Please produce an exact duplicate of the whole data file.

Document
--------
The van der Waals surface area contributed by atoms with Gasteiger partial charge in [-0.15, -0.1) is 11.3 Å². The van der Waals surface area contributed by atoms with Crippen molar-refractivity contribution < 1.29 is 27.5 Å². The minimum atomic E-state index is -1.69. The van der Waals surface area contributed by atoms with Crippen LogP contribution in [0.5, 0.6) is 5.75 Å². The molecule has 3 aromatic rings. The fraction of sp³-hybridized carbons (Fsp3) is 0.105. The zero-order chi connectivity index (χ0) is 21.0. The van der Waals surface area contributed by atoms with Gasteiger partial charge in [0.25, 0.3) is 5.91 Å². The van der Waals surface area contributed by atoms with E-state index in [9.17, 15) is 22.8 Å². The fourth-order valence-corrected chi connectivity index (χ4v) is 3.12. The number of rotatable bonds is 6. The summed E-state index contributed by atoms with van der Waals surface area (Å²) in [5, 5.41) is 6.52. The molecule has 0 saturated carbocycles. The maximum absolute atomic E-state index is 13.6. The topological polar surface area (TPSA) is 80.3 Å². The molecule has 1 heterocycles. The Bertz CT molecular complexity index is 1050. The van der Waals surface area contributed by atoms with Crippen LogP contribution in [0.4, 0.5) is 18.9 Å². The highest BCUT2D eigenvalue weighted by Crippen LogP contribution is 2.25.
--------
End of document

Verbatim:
The van der Waals surface area contributed by atoms with Gasteiger partial charge in [-0.15, -0.1) is 11.3 Å². The van der Waals surface area contributed by atoms with Crippen molar-refractivity contribution < 1.29 is 27.5 Å². The minimum atomic E-state index is -1.69. The van der Waals surface area contributed by atoms with Crippen LogP contribution in [0.5, 0.6) is 5.75 Å². The molecule has 3 aromatic rings. The fraction of sp³-hybridized carbons (Fsp3) is 0.105. The zero-order chi connectivity index (χ0) is 21.0. The van der Waals surface area contributed by atoms with Gasteiger partial charge in [0.25, 0.3) is 5.91 Å². The van der Waals surface area contributed by atoms with E-state index in [9.17, 15) is 22.8 Å². The fourth-order valence-corrected chi connectivity index (χ4v) is 3.12. The number of rotatable bonds is 6. The summed E-state index contributed by atoms with van der Waals surface area (Å²) in [5, 5.41) is 6.52. The molecule has 0 saturated carbocycles. The maximum absolute atomic E-state index is 13.6. The topological polar surface area (TPSA) is 80.3 Å². The molecule has 1 heterocycles. The Bertz CT molecular complexity index is 1050. The van der Waals surface area contributed by atoms with Crippen LogP contribution in [0.4, 0.5) is 18.9 Å². The highest BCUT2D eigenvalue weighted by Crippen LogP contribution is 2.25.